We're only days away from Super Tuesday where candidates campaigns will be on the line and good news will turn into great news for a select few who are on their way to becoming the nominee of their political party. It is on this crucial day where candidates will get a much larger idea of how the American people will vote in the primary for the next few weeks. How many delegates are at stake on Super Tuesday? It will definitely be a major moment in the 2016 campaign.
You may ask yourself, what is Super Tuesday? Well, Super Tuesday is referred to as the Tuesday during the primary election where the most states hold their primary elections at once. While other states may have it before or after Super Tuesday, 12 (and one territory) out of 50 states will be holding their primary elections.
In order to win the primary, the Democratic candidate must have 2,283 delegates to win the nomination. To secure the Republican party nomination, the winning candidate must have 1,237 delegates.
On Super Tuesday, 865 delegates are at stake for the Democrats, while 661 delegates are at stake for the Republicans.
So who is at stake on this day? It will definitely narrow down the Republican candidates and there might be a serious cut in who is still running for the Republican party nomination.
It has been a close race in the polls between former Sen. Hillary Clinton and Vermont Sen. Bernie Sanders. However, Hillary Clinton has picked up a large and significant amount of superdelegates, putting her at a steep advantage over Sanders.
According to the Associated Press, Clinton has picked up 87 more superdelegates to Sanders' 11 superdelegates, putting Clinton with a lead of 481 delegates against Sanders' 55 delegates. Despite leading in the amount of delegates won in the primaries and caucuses, Clinton has the advantage of the superdelegates on her side to put her over the edge.
What is a superdelegate? According to the same AP article, superdelegates are party leaders — members of congress and the Democratic National Committee that can support their candidate of choice and give them their delegate vote, regardless of who the primary voters support.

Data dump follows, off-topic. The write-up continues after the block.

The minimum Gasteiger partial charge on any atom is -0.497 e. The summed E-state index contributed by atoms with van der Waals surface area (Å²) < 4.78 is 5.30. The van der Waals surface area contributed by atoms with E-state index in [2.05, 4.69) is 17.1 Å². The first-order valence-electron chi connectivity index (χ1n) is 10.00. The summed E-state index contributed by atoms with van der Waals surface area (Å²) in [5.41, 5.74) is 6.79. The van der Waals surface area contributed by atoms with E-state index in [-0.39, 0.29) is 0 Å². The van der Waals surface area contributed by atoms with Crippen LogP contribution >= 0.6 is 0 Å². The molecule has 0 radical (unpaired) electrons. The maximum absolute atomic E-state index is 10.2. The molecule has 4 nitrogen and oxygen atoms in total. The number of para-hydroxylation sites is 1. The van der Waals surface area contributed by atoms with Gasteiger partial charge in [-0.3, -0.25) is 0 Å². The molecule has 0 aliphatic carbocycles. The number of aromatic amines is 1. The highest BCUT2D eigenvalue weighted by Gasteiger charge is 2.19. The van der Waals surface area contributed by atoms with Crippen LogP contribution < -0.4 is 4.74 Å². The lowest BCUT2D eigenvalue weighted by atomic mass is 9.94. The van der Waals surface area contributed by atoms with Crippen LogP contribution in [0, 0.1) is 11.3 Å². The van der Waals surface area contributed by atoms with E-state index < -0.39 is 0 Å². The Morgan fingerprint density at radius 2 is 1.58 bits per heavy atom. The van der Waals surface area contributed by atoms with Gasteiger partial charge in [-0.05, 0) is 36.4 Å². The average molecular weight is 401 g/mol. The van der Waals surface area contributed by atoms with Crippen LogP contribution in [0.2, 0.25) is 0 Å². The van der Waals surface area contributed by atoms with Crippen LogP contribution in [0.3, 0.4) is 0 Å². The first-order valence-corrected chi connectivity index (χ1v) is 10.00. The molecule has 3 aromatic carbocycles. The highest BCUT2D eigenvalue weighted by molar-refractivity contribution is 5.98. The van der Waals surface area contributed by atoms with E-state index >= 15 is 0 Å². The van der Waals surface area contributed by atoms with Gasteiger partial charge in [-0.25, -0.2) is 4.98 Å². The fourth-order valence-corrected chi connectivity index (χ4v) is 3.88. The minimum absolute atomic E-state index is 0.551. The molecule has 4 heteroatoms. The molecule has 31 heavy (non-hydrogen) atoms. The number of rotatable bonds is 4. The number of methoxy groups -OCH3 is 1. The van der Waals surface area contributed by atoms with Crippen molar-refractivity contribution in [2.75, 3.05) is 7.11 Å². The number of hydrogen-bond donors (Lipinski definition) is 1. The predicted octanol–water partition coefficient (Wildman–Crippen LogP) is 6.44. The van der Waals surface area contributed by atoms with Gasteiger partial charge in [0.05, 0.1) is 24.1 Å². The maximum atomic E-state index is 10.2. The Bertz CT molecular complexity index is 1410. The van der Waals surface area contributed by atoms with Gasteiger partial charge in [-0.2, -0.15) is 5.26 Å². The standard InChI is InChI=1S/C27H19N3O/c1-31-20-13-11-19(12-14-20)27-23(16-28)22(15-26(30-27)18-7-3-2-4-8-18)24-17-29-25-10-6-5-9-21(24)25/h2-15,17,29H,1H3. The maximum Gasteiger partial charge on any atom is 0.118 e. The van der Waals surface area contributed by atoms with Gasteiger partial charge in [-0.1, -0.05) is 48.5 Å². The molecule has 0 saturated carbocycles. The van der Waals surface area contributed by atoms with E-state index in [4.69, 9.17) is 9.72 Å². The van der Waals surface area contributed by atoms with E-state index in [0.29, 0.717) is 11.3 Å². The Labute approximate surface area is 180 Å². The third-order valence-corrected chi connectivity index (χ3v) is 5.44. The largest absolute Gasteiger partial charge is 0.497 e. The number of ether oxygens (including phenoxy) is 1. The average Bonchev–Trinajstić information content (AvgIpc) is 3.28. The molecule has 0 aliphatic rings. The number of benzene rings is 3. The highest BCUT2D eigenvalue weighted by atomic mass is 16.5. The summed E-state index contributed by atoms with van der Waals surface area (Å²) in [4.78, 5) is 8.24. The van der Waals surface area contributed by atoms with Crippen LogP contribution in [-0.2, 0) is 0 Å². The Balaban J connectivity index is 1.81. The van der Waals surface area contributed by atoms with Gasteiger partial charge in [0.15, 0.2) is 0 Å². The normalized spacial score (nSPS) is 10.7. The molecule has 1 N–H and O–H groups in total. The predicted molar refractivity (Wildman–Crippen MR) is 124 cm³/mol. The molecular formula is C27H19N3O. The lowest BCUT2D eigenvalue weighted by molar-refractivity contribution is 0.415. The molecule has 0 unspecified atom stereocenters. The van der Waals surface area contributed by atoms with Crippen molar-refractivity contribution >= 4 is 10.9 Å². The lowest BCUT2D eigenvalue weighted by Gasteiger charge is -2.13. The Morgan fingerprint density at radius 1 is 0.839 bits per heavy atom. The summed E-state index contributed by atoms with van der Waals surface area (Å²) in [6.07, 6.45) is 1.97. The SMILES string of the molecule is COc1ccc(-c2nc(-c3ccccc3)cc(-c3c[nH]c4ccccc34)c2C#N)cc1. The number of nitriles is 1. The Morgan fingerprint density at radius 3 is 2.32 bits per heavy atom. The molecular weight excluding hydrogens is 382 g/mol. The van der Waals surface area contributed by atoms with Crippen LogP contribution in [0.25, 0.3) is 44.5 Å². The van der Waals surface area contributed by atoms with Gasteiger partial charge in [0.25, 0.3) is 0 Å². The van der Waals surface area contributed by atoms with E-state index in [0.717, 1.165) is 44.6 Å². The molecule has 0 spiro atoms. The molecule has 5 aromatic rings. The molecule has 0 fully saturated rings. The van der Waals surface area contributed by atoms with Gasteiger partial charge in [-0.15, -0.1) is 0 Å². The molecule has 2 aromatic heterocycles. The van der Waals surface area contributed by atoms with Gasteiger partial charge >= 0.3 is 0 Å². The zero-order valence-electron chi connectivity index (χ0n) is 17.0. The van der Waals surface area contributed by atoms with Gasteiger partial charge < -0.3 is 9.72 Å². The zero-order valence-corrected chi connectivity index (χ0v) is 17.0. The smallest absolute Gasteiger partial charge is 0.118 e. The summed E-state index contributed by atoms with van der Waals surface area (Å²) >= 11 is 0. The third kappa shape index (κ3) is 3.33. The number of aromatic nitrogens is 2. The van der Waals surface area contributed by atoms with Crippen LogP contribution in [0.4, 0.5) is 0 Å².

The results from Super Tuesday will have a significant say in who the Democratic voters are siding with in the election, regardless of superdelegate count.
According to Politico, Super Tuesday will be a day that will define the rest of the Republican primary in 2016. Currently there are five candidates in the running to become the elected party official for the Presidential Election. By the end of Super Tuesday, we might see a significant narrowing of that number.
Super Tuesday could potentially bring really good news for Donald Trump, who is currently in the lead with 82 delegates. To put that into perspective, Texas Sen. Ted Cruz who is in second place only has 17 delegates and Florida Sen. Marco Rubio has 16. If Trump were to win a majority of the states on Super Tuesday, the win could put Trump at a large advantage over other candidates.
NPR has predicted four different scenarios that could happen for the Republican Party on Super Tuesday. Each scenario predicts that while Trump may be the favorite in some states, Cruz and Rubio could pull away from his delegate count, taking away some votes that would put him at an advantage over others.
Many agree, however, that Super Tuesday could be the definite end for Dr. Ben Carson who will have a clear picture on how Americans are voting come Super Tuesday.